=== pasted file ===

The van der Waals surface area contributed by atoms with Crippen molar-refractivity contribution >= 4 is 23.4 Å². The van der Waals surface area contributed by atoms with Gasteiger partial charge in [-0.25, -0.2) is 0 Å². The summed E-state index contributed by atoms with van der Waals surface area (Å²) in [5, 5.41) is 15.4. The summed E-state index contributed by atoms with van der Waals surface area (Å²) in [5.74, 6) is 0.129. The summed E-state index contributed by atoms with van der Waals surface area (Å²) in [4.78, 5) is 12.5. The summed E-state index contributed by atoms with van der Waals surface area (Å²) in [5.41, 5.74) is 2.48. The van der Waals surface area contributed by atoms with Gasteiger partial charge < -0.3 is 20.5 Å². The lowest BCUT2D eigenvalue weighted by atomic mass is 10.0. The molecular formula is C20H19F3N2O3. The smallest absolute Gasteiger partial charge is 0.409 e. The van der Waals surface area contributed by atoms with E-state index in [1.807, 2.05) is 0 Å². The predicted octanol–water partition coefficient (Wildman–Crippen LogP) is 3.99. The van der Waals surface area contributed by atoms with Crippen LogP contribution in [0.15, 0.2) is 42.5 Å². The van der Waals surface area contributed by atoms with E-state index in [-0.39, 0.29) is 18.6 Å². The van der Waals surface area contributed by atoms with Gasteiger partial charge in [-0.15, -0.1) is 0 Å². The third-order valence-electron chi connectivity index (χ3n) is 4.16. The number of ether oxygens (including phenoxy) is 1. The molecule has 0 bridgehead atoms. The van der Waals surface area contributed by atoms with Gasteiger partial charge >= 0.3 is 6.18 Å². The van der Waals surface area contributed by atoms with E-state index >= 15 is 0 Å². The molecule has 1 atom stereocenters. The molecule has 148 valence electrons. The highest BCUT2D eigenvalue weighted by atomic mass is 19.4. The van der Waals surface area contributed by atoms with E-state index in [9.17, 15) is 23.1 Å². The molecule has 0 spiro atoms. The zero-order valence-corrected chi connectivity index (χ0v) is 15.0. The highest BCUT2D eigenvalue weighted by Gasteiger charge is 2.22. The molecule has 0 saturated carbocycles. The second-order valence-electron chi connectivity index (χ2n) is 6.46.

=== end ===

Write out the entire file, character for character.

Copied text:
The van der Waals surface area contributed by atoms with Crippen molar-refractivity contribution >= 4 is 23.4 Å². The van der Waals surface area contributed by atoms with Gasteiger partial charge in [-0.25, -0.2) is 0 Å². The summed E-state index contributed by atoms with van der Waals surface area (Å²) in [5, 5.41) is 15.4. The summed E-state index contributed by atoms with van der Waals surface area (Å²) in [5.74, 6) is 0.129. The summed E-state index contributed by atoms with van der Waals surface area (Å²) in [4.78, 5) is 12.5. The summed E-state index contributed by atoms with van der Waals surface area (Å²) in [5.41, 5.74) is 2.48. The van der Waals surface area contributed by atoms with Gasteiger partial charge < -0.3 is 20.5 Å². The lowest BCUT2D eigenvalue weighted by atomic mass is 10.0. The molecular formula is C20H19F3N2O3. The smallest absolute Gasteiger partial charge is 0.409 e. The van der Waals surface area contributed by atoms with E-state index in [1.807, 2.05) is 0 Å². The predicted octanol–water partition coefficient (Wildman–Crippen LogP) is 3.99. The van der Waals surface area contributed by atoms with Crippen LogP contribution in [0.15, 0.2) is 42.5 Å². The van der Waals surface area contributed by atoms with E-state index in [-0.39, 0.29) is 18.6 Å². The van der Waals surface area contributed by atoms with Gasteiger partial charge in [-0.15, -0.1) is 0 Å². The third-order valence-electron chi connectivity index (χ3n) is 4.16. The number of ether oxygens (including phenoxy) is 1. The molecule has 0 bridgehead atoms. The van der Waals surface area contributed by atoms with Gasteiger partial charge >= 0.3 is 6.18 Å². The van der Waals surface area contributed by atoms with E-state index >= 15 is 0 Å². The molecule has 1 atom stereocenters. The molecule has 148 valence electrons. The highest BCUT2D eigenvalue weighted by atomic mass is 19.4. The van der Waals surface area contributed by atoms with E-state index in [9.17, 15) is 23.1 Å². The molecule has 0 spiro atoms. The zero-order valence-corrected chi connectivity index (χ0v) is 15.0. The highest BCUT2D eigenvalue weighted by Gasteiger charge is 2.22. The molecule has 0 saturated carbocycles. The second-order valence-electron chi connectivity index (χ2n) is 6.46.